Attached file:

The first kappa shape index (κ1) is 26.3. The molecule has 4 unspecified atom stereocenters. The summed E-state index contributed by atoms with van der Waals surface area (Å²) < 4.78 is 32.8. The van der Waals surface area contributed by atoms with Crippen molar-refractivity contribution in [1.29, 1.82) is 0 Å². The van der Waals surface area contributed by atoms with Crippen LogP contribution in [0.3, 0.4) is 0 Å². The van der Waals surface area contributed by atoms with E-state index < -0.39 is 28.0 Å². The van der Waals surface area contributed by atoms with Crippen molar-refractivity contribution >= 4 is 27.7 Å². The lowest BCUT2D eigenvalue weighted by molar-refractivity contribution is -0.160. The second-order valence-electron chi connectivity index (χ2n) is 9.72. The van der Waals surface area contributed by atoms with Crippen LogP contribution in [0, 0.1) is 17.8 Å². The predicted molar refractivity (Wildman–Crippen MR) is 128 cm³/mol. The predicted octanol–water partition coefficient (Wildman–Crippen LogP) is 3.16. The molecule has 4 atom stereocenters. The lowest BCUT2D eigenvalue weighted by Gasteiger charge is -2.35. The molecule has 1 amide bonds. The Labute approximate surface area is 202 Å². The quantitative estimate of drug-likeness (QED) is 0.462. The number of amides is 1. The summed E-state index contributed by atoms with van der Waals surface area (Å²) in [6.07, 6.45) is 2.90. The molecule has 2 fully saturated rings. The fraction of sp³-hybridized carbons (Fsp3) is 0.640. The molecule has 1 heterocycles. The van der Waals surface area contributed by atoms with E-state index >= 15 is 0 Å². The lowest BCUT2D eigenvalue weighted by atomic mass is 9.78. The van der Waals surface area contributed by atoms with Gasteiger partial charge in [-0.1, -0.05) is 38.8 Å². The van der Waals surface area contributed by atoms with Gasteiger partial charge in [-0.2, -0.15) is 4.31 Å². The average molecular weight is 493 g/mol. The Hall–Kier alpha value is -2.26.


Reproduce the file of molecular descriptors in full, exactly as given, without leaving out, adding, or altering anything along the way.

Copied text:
The first kappa shape index (κ1) is 26.3. The molecule has 4 unspecified atom stereocenters. The summed E-state index contributed by atoms with van der Waals surface area (Å²) < 4.78 is 32.8. The van der Waals surface area contributed by atoms with Crippen molar-refractivity contribution in [1.29, 1.82) is 0 Å². The van der Waals surface area contributed by atoms with Crippen LogP contribution in [0.3, 0.4) is 0 Å². The van der Waals surface area contributed by atoms with E-state index < -0.39 is 28.0 Å². The van der Waals surface area contributed by atoms with Crippen molar-refractivity contribution >= 4 is 27.7 Å². The lowest BCUT2D eigenvalue weighted by molar-refractivity contribution is -0.160. The second-order valence-electron chi connectivity index (χ2n) is 9.72. The van der Waals surface area contributed by atoms with Crippen LogP contribution in [0, 0.1) is 17.8 Å². The predicted molar refractivity (Wildman–Crippen MR) is 128 cm³/mol. The predicted octanol–water partition coefficient (Wildman–Crippen LogP) is 3.16. The molecule has 4 atom stereocenters. The lowest BCUT2D eigenvalue weighted by Gasteiger charge is -2.35. The molecule has 1 amide bonds. The Labute approximate surface area is 202 Å². The quantitative estimate of drug-likeness (QED) is 0.462. The number of amides is 1. The summed E-state index contributed by atoms with van der Waals surface area (Å²) in [6.07, 6.45) is 2.90. The molecule has 2 fully saturated rings. The fraction of sp³-hybridized carbons (Fsp3) is 0.640. The molecule has 1 heterocycles. The van der Waals surface area contributed by atoms with E-state index >= 15 is 0 Å². The lowest BCUT2D eigenvalue weighted by atomic mass is 9.78. The van der Waals surface area contributed by atoms with Gasteiger partial charge in [-0.1, -0.05) is 38.8 Å². The van der Waals surface area contributed by atoms with Gasteiger partial charge in [-0.2, -0.15) is 4.31 Å². The average molecular weight is 493 g/mol. The Hall–Kier alpha value is -2.26.